It’s time to see what the mid-range category business can do. Realme is a well-known brand in Asia, especially in India, but now that it has started selling in Europe, it must once again make a name for itself. And what better way to do it than with an inexpensive and well-equipped midrange like the Realme X2.
The X2 is definitely not a Pro, but that doesn’t mean it doesn’t kick. When shopping on a budget, it’s really hard to ignore the combination of an upper mid-range SoC, an OLED panel, a premium build, and a versatile quad-camera setup at a regular mid-range price.
The Realme X2’s development is quite similar to a few notable differences to the Pro version. For example, however, the side frame is made of plastic rather than steel, it imitates real metal very nicely. Gorilla Glass 5-protected front and back glasses. The tipping of the scale at 182 g is also considerably lighter.
The quad-camera set was moved to the panel’s upper-left corner, and the bump is a thick one. When putting on its back, it makes the device wobble. However, with the grip, the rounded back form helps, and the glass sheet blends smoothly into the metal frame with a barely noticeable distance.
The accented power button is on the right side, the volume rocker and the SIM card tray are on the left side, and a speaker grille and a 3.5 mm audio jack are flanked by the bottom USB-C connector.
Considering that the SoC is more energy-efficient and the screen refresh rate is 60Hz, we expect the vanilla X2 to get more out of the 4,000 mAh system with the same battery as the Realme X2 Pro. The standby score is about average, but the screen-on tests are what boosted the phone to a respectable 105h rating, particularly the time of video playback.
During charging, Realme X2 gets a little warm. There’s nothing to worry about, but it may raise some concerns about the battery’s longevity as Li-Ion and Li-Po batteries don’t like prolonged heat exposure.
The mobile has a single speaker in the middle, which is loud enough, but not one of the loudest handsets around. On the other hand, the loudspeaker sounds pretty simple, so you get a pretty good sound quality that makes up for the lack of loudness.
The Realme X2 provided consistent output with good loudness when connected to an active external amplifier in our audio output quality test via the audio jack.
Like most of her stablemates, however, when headphones came into play, she lost a fair amount of accuracy. Stereo separation suffered significantly, with some distortion of intermodulation creeping in, while slightly shaky frequency response. The size also drops on average, so it’s a little bit.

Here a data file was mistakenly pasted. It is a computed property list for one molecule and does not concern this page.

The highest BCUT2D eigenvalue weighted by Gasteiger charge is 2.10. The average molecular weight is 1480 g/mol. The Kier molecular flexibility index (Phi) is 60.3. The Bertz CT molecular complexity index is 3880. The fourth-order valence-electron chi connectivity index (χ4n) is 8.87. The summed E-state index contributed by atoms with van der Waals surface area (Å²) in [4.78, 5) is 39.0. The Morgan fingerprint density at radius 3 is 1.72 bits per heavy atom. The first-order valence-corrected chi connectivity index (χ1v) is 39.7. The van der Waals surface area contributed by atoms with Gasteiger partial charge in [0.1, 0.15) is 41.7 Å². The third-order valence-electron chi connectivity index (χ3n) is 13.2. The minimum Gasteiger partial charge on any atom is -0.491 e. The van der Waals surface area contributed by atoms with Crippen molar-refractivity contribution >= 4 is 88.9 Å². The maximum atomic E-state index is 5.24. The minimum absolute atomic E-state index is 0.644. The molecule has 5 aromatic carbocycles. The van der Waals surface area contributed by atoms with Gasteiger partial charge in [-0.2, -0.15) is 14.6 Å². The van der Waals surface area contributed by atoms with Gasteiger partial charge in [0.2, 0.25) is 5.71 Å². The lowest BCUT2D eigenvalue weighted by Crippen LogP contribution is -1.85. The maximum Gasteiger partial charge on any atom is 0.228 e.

The Realme X2 is built around an especially powerful mid-range SoC-the Snapdragon 730G. Due to the higher clock speeds, the chipset is a variation of the Snapdragon 730 vanilla but with a slightly more powerful GPU. Though, it is still the same Adreno 618 GPU. It’s just that the 730 G has clocks 50 MHz higher than the Snapdragon 730 vanilla clocked 500 MHz.
On the front of the CPU, we have 2x Kryo 470 Gold core (Cortex-A76 derivatives) ticking at 2.2 GHz and 6x Kryo 470 Silver core (cortex-A55 derivatives) for less challenging power-saving activities. They’re 1.8 GHz clocked. The CPU is based on the LPP node of 8 nm.
There is a quad-camera system in Realme X2. The configuration here, however, is quite different from the X2 Pro-it replaces the lens for a dedicated macro camera, and the ultra-wide system often uses a different sensor. But if you look at it from an upgrade point of view, the X2 adds an ultra-wide and dedicated macro lens because they were not both onboard the first Realme X.
The main camera is a 64MP camera with an f/1.8 aperture, 0.8μm pixels and the sensor itself is one of the largest in the smartphone industry — 1/1.7.’ The ultra-wide camera is 8MP with f/2.3 aperture and 1.12μm pixels, the macro camera is 2MP with f/2.4 with relatively large 1.75μm pixels, and the last one with relatively large 1.75μm pixels.
The Realme X2 supports capturing up to 120fps of the video in [email protected] and 1080p. It also supports ultra slow-motion with a video resolution of 720p at 960fps, which is quite impressive given its price tag.
Anyway, here’s how the [email protected] mode looks-with nice natural-looking colors but due to overexposing clipped highlights. We think the range of dynamics looks fine.
Realme X2 is nice to see it taken in the mid-range seriously and we believe it adds to the overall user experience. At the same time, it’s precise and strong-something you’d expect to see on a real phone flagship.
But one thing is for sure-it’s a simple recommendation, and we can’t really think of a reason why you shouldn’t get the X2 vanilla.